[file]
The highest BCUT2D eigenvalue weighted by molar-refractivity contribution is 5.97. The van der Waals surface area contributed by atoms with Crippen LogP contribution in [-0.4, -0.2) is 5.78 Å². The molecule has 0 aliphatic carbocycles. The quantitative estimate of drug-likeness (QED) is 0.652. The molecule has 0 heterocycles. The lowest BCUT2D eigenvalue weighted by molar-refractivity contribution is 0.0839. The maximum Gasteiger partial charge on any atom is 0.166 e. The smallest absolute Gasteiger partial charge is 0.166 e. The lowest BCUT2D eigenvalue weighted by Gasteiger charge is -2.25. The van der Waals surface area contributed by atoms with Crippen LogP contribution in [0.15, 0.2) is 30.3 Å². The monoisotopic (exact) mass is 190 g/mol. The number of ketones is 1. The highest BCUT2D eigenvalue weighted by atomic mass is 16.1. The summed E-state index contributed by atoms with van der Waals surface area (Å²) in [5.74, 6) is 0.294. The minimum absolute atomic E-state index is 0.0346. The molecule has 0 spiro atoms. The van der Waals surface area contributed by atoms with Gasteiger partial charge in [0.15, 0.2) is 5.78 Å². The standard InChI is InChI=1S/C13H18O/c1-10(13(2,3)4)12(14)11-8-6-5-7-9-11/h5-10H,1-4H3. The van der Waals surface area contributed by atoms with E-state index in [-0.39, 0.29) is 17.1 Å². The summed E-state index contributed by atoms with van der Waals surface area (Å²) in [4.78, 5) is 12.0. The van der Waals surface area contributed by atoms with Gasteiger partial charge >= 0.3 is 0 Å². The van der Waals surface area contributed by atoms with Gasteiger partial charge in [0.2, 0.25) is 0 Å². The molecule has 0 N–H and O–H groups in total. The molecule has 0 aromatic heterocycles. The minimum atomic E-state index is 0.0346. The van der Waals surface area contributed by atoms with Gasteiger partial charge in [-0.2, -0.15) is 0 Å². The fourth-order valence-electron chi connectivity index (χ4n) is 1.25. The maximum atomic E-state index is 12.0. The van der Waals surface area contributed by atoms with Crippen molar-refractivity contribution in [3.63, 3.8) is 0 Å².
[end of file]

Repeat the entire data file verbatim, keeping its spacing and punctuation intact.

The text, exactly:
The highest BCUT2D eigenvalue weighted by molar-refractivity contribution is 5.97. The van der Waals surface area contributed by atoms with Crippen LogP contribution in [-0.4, -0.2) is 5.78 Å². The molecule has 0 aliphatic carbocycles. The quantitative estimate of drug-likeness (QED) is 0.652. The molecule has 0 heterocycles. The lowest BCUT2D eigenvalue weighted by molar-refractivity contribution is 0.0839. The maximum Gasteiger partial charge on any atom is 0.166 e. The smallest absolute Gasteiger partial charge is 0.166 e. The lowest BCUT2D eigenvalue weighted by Gasteiger charge is -2.25. The van der Waals surface area contributed by atoms with Crippen LogP contribution in [0.15, 0.2) is 30.3 Å². The monoisotopic (exact) mass is 190 g/mol. The number of ketones is 1. The highest BCUT2D eigenvalue weighted by atomic mass is 16.1. The summed E-state index contributed by atoms with van der Waals surface area (Å²) in [5.74, 6) is 0.294. The minimum absolute atomic E-state index is 0.0346. The molecule has 0 spiro atoms. The van der Waals surface area contributed by atoms with Gasteiger partial charge in [0.15, 0.2) is 5.78 Å². The standard InChI is InChI=1S/C13H18O/c1-10(13(2,3)4)12(14)11-8-6-5-7-9-11/h5-10H,1-4H3. The van der Waals surface area contributed by atoms with E-state index in [-0.39, 0.29) is 17.1 Å². The summed E-state index contributed by atoms with van der Waals surface area (Å²) in [4.78, 5) is 12.0. The van der Waals surface area contributed by atoms with Gasteiger partial charge >= 0.3 is 0 Å². The van der Waals surface area contributed by atoms with Gasteiger partial charge in [0.2, 0.25) is 0 Å². The molecule has 0 N–H and O–H groups in total. The molecule has 0 aromatic heterocycles. The minimum atomic E-state index is 0.0346. The van der Waals surface area contributed by atoms with Gasteiger partial charge in [-0.2, -0.15) is 0 Å². The fourth-order valence-electron chi connectivity index (χ4n) is 1.25. The maximum atomic E-state index is 12.0. The van der Waals surface area contributed by atoms with Crippen molar-refractivity contribution in [3.63, 3.8) is 0 Å².